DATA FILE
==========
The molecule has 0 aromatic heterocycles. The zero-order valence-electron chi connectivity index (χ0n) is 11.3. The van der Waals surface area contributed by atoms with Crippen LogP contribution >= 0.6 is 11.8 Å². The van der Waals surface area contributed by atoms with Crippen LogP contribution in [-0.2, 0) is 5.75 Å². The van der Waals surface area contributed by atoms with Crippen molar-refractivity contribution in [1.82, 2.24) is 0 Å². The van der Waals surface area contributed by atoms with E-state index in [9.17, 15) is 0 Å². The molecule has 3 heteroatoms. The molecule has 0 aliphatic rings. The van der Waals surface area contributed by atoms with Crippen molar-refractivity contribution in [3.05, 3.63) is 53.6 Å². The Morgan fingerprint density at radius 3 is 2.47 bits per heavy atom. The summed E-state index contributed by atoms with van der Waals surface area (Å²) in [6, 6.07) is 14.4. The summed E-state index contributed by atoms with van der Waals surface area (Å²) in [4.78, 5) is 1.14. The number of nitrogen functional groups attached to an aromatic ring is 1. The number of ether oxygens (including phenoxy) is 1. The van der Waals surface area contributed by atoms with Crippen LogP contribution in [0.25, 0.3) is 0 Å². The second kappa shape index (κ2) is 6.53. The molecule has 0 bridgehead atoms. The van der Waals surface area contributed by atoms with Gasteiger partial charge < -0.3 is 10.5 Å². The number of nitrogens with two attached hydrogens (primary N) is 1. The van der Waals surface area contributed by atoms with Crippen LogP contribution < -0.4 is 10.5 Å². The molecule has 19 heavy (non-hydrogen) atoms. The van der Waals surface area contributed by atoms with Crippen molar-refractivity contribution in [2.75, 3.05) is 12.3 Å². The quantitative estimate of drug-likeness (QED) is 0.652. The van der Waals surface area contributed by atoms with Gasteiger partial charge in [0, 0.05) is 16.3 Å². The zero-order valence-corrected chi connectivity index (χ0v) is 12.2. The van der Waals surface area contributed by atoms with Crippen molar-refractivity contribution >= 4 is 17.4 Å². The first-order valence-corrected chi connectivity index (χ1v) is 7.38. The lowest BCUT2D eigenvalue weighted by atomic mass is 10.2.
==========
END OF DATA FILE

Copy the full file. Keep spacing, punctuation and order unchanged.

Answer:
The molecule has 0 aromatic heterocycles. The zero-order valence-electron chi connectivity index (χ0n) is 11.3. The van der Waals surface area contributed by atoms with Crippen LogP contribution >= 0.6 is 11.8 Å². The van der Waals surface area contributed by atoms with Crippen LogP contribution in [-0.2, 0) is 5.75 Å². The van der Waals surface area contributed by atoms with Crippen molar-refractivity contribution in [1.82, 2.24) is 0 Å². The van der Waals surface area contributed by atoms with E-state index in [9.17, 15) is 0 Å². The molecule has 3 heteroatoms. The molecule has 0 aliphatic rings. The van der Waals surface area contributed by atoms with Crippen molar-refractivity contribution in [3.05, 3.63) is 53.6 Å². The Morgan fingerprint density at radius 3 is 2.47 bits per heavy atom. The summed E-state index contributed by atoms with van der Waals surface area (Å²) in [6, 6.07) is 14.4. The summed E-state index contributed by atoms with van der Waals surface area (Å²) in [4.78, 5) is 1.14. The number of nitrogen functional groups attached to an aromatic ring is 1. The number of ether oxygens (including phenoxy) is 1. The van der Waals surface area contributed by atoms with Crippen LogP contribution in [0.25, 0.3) is 0 Å². The second kappa shape index (κ2) is 6.53. The molecule has 0 bridgehead atoms. The van der Waals surface area contributed by atoms with Gasteiger partial charge < -0.3 is 10.5 Å². The number of nitrogens with two attached hydrogens (primary N) is 1. The van der Waals surface area contributed by atoms with Crippen LogP contribution < -0.4 is 10.5 Å². The molecule has 19 heavy (non-hydrogen) atoms. The van der Waals surface area contributed by atoms with Crippen molar-refractivity contribution in [2.75, 3.05) is 12.3 Å². The quantitative estimate of drug-likeness (QED) is 0.652. The van der Waals surface area contributed by atoms with Gasteiger partial charge in [0, 0.05) is 16.3 Å². The zero-order valence-corrected chi connectivity index (χ0v) is 12.2. The van der Waals surface area contributed by atoms with Crippen molar-refractivity contribution >= 4 is 17.4 Å². The first-order valence-corrected chi connectivity index (χ1v) is 7.38. The lowest BCUT2D eigenvalue weighted by atomic mass is 10.2.